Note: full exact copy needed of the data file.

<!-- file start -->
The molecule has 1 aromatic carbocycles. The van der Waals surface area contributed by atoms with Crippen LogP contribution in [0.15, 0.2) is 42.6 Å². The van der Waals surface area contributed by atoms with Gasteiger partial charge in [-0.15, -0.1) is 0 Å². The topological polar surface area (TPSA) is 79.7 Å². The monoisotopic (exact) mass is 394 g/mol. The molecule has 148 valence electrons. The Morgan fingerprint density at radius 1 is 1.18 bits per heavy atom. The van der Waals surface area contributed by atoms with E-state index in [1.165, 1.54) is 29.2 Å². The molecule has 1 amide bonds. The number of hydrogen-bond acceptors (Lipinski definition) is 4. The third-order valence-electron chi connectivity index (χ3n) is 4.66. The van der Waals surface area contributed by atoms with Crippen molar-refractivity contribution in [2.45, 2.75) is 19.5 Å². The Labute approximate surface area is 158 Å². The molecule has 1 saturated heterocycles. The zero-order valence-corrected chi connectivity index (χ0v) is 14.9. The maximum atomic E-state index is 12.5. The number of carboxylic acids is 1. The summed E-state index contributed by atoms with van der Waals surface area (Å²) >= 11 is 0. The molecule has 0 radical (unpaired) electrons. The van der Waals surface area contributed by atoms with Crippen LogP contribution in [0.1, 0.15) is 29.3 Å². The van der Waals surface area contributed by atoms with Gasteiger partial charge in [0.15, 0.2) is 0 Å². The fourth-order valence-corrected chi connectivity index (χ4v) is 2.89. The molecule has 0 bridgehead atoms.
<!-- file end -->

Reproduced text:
The molecule has 1 aromatic carbocycles. The van der Waals surface area contributed by atoms with Crippen LogP contribution in [0.15, 0.2) is 42.6 Å². The van der Waals surface area contributed by atoms with Gasteiger partial charge in [-0.15, -0.1) is 0 Å². The topological polar surface area (TPSA) is 79.7 Å². The monoisotopic (exact) mass is 394 g/mol. The molecule has 148 valence electrons. The Morgan fingerprint density at radius 1 is 1.18 bits per heavy atom. The van der Waals surface area contributed by atoms with E-state index in [1.165, 1.54) is 29.2 Å². The molecule has 1 amide bonds. The number of hydrogen-bond acceptors (Lipinski definition) is 4. The third-order valence-electron chi connectivity index (χ3n) is 4.66. The van der Waals surface area contributed by atoms with Crippen molar-refractivity contribution in [2.45, 2.75) is 19.5 Å². The Labute approximate surface area is 158 Å². The molecule has 1 saturated heterocycles. The zero-order valence-corrected chi connectivity index (χ0v) is 14.9. The maximum atomic E-state index is 12.5. The number of carboxylic acids is 1. The summed E-state index contributed by atoms with van der Waals surface area (Å²) >= 11 is 0. The molecule has 0 radical (unpaired) electrons. The van der Waals surface area contributed by atoms with Crippen LogP contribution in [0.1, 0.15) is 29.3 Å². The van der Waals surface area contributed by atoms with Gasteiger partial charge in [0.15, 0.2) is 0 Å². The fourth-order valence-corrected chi connectivity index (χ4v) is 2.89. The molecule has 0 bridgehead atoms.